"Some people are drawn to these villains, but it's a whole new world that's opened up to me. She's such a great character because she takes such great joy in it. I don't think I would enjoy playing an evil person who doesn't call themselves an evil person. I mean, she titles herself 'the evil sea witch.' She lays it out there, and yet she's able to seduce people. She's such a joyful sadist that it's hard to knock her. She's honest, she's having a great time doing it. One common thread I've found in people that I think are considered 'bad' is that they feel justified in doing what they're doing — they also feel like they have no choice, and they feel that what they're doing is the right thing. That's where I approach it."
photo by Joan Marcus
For many fans of The Little Mermaid, the Broadway production has been a long time coming, but for the musical's young star, it has been a life-long dream. Boggess, who portrays the young girl at the heart of The Little Mermaid, grew up with the Disney animated feature.
"I saw the movie when I was seven, and I loved it," Boggess recalls. "I related to it right away, and it became my favorite Disney movie of all time. . . I've met so many people who are such fans of the movie. And in Denver, fans came up to me and said, 'Thank you for doing her justice.' That meant so much to me because that's all I want to do . . .
"My first performance on stage I got entrance applause, and I've never had that before. I thought that was so amazing because it's not that they know me, Sierra, it's because it's Ariel – and people are so happy that Ariel is on stage!"
Boggess, who knew the movie by heart growing up, is thrilled with the stage adaptation, especially the depiction of a strong central female character. "One of the things that we've added to our production is that Ariel is the one who destroys the sea witch, she's the one who stands up for herself – it's not all about getting the guy," Boggess explains. "That's great, but it's really about her being a strong woman. It's such a great message. The love between a father and a daughter — King Triton goes through a huge transition of giving away his beloved daughter to this world that he's always hated. The transition of this forgiveness and acceptance is so beautiful. It's really emotional."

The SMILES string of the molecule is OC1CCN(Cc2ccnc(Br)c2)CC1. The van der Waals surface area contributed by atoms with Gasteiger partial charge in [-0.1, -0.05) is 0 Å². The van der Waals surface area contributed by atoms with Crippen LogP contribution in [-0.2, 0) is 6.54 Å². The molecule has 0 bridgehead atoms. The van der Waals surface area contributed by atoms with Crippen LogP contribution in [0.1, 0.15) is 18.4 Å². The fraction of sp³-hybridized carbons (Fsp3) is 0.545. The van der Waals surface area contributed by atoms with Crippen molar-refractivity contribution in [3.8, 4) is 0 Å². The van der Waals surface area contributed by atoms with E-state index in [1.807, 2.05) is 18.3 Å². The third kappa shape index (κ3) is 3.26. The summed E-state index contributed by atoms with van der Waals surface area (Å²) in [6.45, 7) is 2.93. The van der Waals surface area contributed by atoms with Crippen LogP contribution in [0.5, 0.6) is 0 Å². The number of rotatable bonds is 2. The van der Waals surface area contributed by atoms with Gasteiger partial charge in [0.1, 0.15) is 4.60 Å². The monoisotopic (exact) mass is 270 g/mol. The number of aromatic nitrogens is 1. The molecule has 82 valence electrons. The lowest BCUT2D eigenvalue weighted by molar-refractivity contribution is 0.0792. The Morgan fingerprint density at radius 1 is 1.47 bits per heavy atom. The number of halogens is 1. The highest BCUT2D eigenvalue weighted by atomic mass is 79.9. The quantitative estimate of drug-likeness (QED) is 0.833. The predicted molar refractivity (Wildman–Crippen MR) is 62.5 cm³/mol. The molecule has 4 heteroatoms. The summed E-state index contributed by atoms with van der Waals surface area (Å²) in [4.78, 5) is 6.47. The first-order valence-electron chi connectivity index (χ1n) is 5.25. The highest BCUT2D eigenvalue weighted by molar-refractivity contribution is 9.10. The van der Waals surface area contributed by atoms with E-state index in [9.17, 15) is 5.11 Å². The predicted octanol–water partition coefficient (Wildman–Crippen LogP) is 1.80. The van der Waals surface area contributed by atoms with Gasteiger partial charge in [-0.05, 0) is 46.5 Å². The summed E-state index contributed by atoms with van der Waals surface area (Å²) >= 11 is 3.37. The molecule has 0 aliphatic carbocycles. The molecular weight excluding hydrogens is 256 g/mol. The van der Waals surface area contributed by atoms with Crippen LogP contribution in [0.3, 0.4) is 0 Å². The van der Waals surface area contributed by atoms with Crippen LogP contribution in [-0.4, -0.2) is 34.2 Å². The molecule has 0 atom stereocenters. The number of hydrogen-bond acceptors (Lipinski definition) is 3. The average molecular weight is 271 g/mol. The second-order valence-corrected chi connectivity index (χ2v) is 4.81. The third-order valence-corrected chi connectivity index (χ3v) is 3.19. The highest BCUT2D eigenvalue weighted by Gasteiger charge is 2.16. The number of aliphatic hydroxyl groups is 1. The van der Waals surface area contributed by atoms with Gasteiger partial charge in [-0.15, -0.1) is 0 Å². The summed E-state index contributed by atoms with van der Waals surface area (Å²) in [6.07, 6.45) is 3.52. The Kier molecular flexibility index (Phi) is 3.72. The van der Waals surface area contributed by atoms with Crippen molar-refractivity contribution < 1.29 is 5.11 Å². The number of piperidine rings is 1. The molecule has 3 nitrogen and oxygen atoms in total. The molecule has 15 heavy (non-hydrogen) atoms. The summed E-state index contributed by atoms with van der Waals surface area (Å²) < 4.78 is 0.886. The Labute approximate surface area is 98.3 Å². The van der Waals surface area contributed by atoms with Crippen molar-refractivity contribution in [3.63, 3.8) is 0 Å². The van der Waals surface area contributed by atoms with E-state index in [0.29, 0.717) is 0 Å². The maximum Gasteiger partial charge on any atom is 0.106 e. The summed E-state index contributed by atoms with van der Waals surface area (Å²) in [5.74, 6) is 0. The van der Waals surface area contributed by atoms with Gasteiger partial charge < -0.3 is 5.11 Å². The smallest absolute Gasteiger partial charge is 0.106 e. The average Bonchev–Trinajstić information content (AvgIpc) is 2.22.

|photo by Joan Marcus
The object of Ariel's affection, Prince Eric, is portrayed by actor Sean Palmer, who treads familiar territory having the opportunity to play not only one, but three Disney princes during a stint at Tokyo Disney. For the stage production, The Little Mermaid creative team has expanded Palmer's role. "There are two new songs for Eric," Palmer explains. "One is called 'Her Voice,' and another is called 'One Step Closer'… It's one of those dream moments… In the movie, a lot of stuff 'happens' to him. [In the movie] there are similarities, but you get to experience more of his side of things [in the stage production]. They really concentrated on demonstrating parallels — all of the things Ariel is longing for, he's also longing for. They're in two different places wanting the same thing, much like Tony and Maria or any of the other classic love stories that we see."
The Little Mermaid takes Broadway "Under the Sea" beginning Nov. 3 at the Lunt-Fontanne Theatre, with an official opening set for Dec. 6.
Tickets for the Broadway production, priced $41.50-$111.50, are available by calling (212) 307-4747 or by visiting the Lunt-Fontanne box office at 205 West 46th Street.
For more information visit Walt Disney Theatricals at www.disneyonbroadway.com.
Prior to its Broadway engagement, The Little Mermaid played a sold-out run at Denver's Ellie Caulkins Opera House from July 26 – Sept. 9.
Sierra Boggess heads the cast in the title role of Ariel, joined by Sean Palmer as Prince Eric, Norm Lewis as King Triton, Tituss Burgess as Sebastian, Eddie Korbich as Scuttle, Jonathan Freeman as Grimsby, Derrick Baskin as Jetsam, Tyler Maynard as Flotsam, Cody Hanford and J.J. Singleton as Flounder and Dirty Rotten Scoundrels and Aida veteran Sherie René Scott as the evil sea witch, Ursula.
The remainder of the cast comprises Adrian Bailey, Cathryn Basile, Heidi Blickenstaff (Carlotta), James Brown III, Robert Creighton, Cicily Daniels, John Treacy Egan (Louis), Tim Federle, Merwin Foard, Bahiyah Sayyed Gaines, Ben Hartley, Meredith Inglesby, Michelle Lookadoo, Joanne Manning, Alan Mingo Jr., Zakiya Young Mizen, Betsy Morgan, Arbender J. Robinson, Bret Shuford, Jason Snow, Chelsea Morgan Stock, Kay Trinidad, Price Waldman and Daniel J. Watts.
The Little Mermaid creative team includes Stephen Mear (choreography), George Tsypin (scenic design), Tatiana Noginova (costume design), Natasha Katz (lighting design), John Shivers (sound design), Angelina Avallone (makeup design), Pichon Baldinu (aerial design), Sven Ortel (projection and video design) and David Brian Brown (hair design). Associate producer is Todd Lacey. Fight director is Rick Sordelet. Technical director is David Benken. Production supervisor is Clifford Schwartz.